Forest ecosystem: Environmental sciences Notes, MCQ, Books, PDF
EVS Notes Unit I Multidisciplinary nature, Natural Resources, Forest resources, Water resources, Mineral resources, Food resources, Energy resources, Land resources, Role of an individual Unit II Introduction structure-function, Forest eco-system; Grassland ecosystem; Desert ecosystem; Aquatic ecosystems Unit III Air pollution, Water pollution, Soil pollution
Forests are natural plant communities with the dominance of phanerophytes and occupy nearly 40% of the land. In India, the forests occupy roughly 10% of the total land area.
According to Champion and Seth (1968), Indian forests are of 11 types, which are classified on the basis of physiography, physiognomy floristics, habitat etc. The different components of forest ecosystems are as follows:
These include inorganic and organic substances present in the soil and atmosphere. The climate (temperature, light, rainfall, etc.) and soil (minerals) vary from forest to forest. In addition to minerals, the occurrence of litter is a characteristic feature of the majority of forests.
These are mainly trees that show much species diversity and a greater degree of stratification, especially in tropical moist deciduous forests. Besides trees, there are also present shrubs and ground vegetation. In these forests, the producers include the dominant tree species such as Tectona grandis, Butea frondosa, Shorea robusta, and Lagerstroemia parviflora. In temperate coniferous forests, shrubs and ground flora are insignificant. In temperate deciduous forests the dominant trees are species of Quercus, Acer, Betula, Thuja, Picea, etc., whereas, in temperate coniferous forests, the producer trees are species of Abies, Picea, Pinus, Cedrus, Juniperus, Rhododendron, etc.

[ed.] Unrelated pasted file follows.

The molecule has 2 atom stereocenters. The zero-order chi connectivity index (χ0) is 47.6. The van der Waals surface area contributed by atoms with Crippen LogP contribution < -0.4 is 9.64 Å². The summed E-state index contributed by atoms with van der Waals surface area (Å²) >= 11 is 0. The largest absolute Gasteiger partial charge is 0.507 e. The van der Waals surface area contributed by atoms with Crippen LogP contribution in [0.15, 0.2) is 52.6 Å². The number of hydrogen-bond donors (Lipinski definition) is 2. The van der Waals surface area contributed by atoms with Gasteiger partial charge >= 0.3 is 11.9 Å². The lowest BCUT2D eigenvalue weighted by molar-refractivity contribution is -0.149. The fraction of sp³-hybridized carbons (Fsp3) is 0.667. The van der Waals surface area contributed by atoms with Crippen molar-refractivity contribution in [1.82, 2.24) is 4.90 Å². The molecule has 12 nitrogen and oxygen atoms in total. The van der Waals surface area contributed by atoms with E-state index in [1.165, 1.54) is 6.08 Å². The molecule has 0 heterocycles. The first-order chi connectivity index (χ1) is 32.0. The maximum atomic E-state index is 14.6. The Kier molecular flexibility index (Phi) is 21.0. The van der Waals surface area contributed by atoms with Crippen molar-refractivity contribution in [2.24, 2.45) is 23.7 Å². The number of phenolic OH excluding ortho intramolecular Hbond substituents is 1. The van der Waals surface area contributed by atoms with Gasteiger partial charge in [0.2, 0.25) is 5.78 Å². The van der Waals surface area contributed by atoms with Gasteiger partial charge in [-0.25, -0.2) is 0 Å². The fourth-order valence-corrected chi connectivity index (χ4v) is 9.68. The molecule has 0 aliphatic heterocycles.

These are as follows:
i) Primary consumers
These are the herbivores that include smaller animals feeding on tree leaves as ants, flies, beetles, leaf hoppers, bugs, spiders, etc., and larger animals grazing on shoots and/ or fruits of producers such as elephant, nilgai, deer, moles, squirrels, shrews, flying foxes, mongooses, etc.
ii) Secondary consumers
These are the carnivores like snakes, birds, lizards, foxes, etc. feeding on the herbivores.
iii) Tertiary consumers
These are the top carnivores like lions, tigers, etc., that eat carnivores of secondary consumers level.
These are a wide variety of microorganisms including fungi (species of Aspergillus, Polyporus, Alternaria, Fusarium, Trichoderma, etc.), bacteria (species of Bacillus, Pseudomonas, Clostridium, etc.), and actinomycetes (species of Streptomyces). The rate of decomposition in tropical and subtropical forests is more rapid than in temperate zones.
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